Breastfeeding is beautiful. Breast milk provides antibodies, a perfect blend of nutrients, and some immunity from allergies and illness. It’s a natural, full-proof way of feeding a child. It’s a moment to bond with the baby, and a second of connection that hasn’t been felt since our child left the womb. Breastfeeding is a time to smell that smell that only a baby’s head contains, to snuggle close, and to cherish the gift that is life.
Can anything else feel that wonderful?
Well, I mean after the nipple cracks, bleeds, falls off, and becomes a thick callous. I don’t know a nicer way to phrase that disturbing fact. Breastfeeding may be natural, but it’s also horrific during the first few weeks. And, by horrific, of course I mean a painful, bloody mess. Then there’s the midnight phone call to the doctor when the baby vomits blood for the first time, because cracked, bleeding nipples don’t get a day off. They don’t even get three hours of rest in the first few months.
To any expectant mom reading this … sorry. Congratulations on the upcoming birth! Hope it’s a boy, or a girl! I promise, it gets better! (Insert a thumbs up, and quick grin, here.)
Still, during the attempts to feed the baby naturally, it can feel somewhat akin to magic. The beauty comes. The feeling of closeness, connectivity, and bonding occurs. We’re happy, we’re enjoying the quiet of a silent infant, we’re realizing that this mom thing might not be so bad, after all. And yet, somewhere in the rise of new mom euphoria and ever accessible smartphones, a trend is starting. The boobs are out, the child is attached to the nipple, the mother gets bored of head-smelling snuggles, and suddenly she’s thinking, “This is a great moment for a quick selfie!”
No, seriously. WHAT?
There are viral pictures upon viral pictures popping up on a daily basis, with captions such as, “This is Beauty,” and “Nothing Unnatural With Feeding My Child!” I blanch when I see them, scrolling past with the same fervor I apply to scantily clad pictures of heaving breasts. To me, there is no difference. A woman shoving her chest into the screen with a push-up bra, and low-cut dress, is disturbing in the exact same way as a woman whose bare breast is filling the screen, with only a baby’s head to cover the nipple. Big boobs, totally naked, minus the nipple–and sometimes that’s still showing.
It’s the same thing. Same concept, different angle.
Natural or not, a naked boob–in any form in our society–is not modest. Let’s stop pretending that it is.
When negative comments are made in regards to a breastfeeding picture, most people default to believing that the commenter doesn’t believe in the power of breastfeeding. Yes, there are people who think breastfeeding is disgusting, vile, and unnatural. They think it shouldn’t be done in public, that breastfeeding should only be done in the sanctity of the mother’s own home. They snap pictures of discreet breastfeeding mothers, and then get massacred on social media. Um, … what’s a nice way to say this? Who freaking cares what they think? These people probably get in their car, pick their nose for an appetizer, and then down a Super Sized meal at the local WalMart’s in-house McDonald’s. Is a breastfeeding campaign going to change their hearts?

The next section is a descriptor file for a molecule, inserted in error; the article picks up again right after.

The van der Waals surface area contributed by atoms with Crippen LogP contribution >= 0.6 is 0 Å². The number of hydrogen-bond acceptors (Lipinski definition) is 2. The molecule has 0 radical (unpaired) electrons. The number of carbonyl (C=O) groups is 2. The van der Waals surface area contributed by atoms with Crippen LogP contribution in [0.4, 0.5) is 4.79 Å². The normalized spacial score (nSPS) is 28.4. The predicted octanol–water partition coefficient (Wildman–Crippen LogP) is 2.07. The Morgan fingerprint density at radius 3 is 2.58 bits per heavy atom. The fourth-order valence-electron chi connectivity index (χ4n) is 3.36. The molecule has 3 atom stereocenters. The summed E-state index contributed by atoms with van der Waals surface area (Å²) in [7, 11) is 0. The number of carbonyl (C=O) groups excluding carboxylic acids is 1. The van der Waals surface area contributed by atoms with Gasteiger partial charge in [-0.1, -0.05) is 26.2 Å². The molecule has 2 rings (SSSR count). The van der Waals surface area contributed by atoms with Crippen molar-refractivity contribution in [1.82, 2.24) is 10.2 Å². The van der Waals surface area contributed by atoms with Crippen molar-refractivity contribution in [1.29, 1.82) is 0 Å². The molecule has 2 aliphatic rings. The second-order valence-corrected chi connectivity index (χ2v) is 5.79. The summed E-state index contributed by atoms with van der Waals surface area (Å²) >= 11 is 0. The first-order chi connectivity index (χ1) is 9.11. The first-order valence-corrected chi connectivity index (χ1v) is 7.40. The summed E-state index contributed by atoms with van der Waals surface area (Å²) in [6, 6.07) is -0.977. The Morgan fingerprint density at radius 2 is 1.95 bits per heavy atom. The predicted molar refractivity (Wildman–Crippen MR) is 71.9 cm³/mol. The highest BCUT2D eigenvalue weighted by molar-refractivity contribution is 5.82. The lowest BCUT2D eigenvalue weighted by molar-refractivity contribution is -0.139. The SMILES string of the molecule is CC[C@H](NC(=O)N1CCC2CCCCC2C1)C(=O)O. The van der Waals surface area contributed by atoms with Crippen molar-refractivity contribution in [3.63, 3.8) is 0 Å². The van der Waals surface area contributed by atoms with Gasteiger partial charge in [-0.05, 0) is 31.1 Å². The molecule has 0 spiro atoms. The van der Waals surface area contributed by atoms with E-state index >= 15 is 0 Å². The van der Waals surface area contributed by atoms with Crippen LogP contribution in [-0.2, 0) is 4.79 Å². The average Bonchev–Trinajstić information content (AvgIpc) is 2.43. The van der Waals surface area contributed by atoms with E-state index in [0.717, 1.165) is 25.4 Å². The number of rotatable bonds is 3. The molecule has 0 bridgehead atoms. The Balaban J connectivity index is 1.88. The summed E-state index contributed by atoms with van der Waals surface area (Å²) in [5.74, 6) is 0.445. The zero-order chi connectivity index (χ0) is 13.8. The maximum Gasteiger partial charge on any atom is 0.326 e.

Not even bypass surgery can accomplish that goal.
No, a child cannot feed with an unexposed nipple. No, a mother cannot always be at home when a child is hungry. No, some children do not desire a cover over their head while they feed. No, a woman should not be required to sit on a dirty toilet, in a public bathroom, to nourish her baby.
I don’t believe any of those things should occur, because breastfeeding is a natural, beautiful, private moment between a mother and a child.
Therefore, using that special bonding moment to take a public boob selfie? No. Please stop. None of us are Kim Kardashian, and–if we’re being honest–we shouldn’t want to be. We are mothers. We are nurturers. We are the kiss for the booboo, and the lullaby on a cranky night. We are 2 AM feedings, 4 AM feedings, 6 AM feedings, tired. We are bags under the eyes, frizzy haired, makeup-loathing, pajama pants in the living room, Soap Opera addicts.
At what point, during the breastfeeding years, do we feel sexy enough to whip out a cell phone, and smile for the camera? While breastfeeding is natural, and beautiful, is that really the best moment we can come up with to display natural beauty? Is our natural beauty normally that haggard? Because mine isn’t.
And neither is most women’s.
We’re all better for keeping naked bikini areas off the Internet, even with a kid attached.
Not to mention, in the rise of female empowerment, how does that pesky husband, boyfriend, or significant other feel about his special “fun” parts being displayed across the Internet–child attached or not? Is he okay with the realization that, just like the heaving bosoms in a dress picture, some stranger from the World Wide Web is getting gratified from his girlfriend’s, wife’s, or significant other’s naked, breastfeeding, boob selfie?
Yes, yes that is happening. It doesn’t take a Rocket Scientist to understand that some people are disgusting perverts, and we willingly pave the way for their depravity. Now, get that image in mind while smelling the sweet baby smell, sitting in a recliner, watching television, providing nourishment to a tiny human, and posing for a public selfie for Breastfeeding Awareness Week. Some pervert, or normal, adolescent teenager, is very thankful for the image.
Breastfeeding is natural. It is beautiful. It is a private bonding experience with the baby. What it is not, and should never be, is a glorified photo opportunity, Kardashian-style.
So, seriously, while the boobs are out, put the phone away.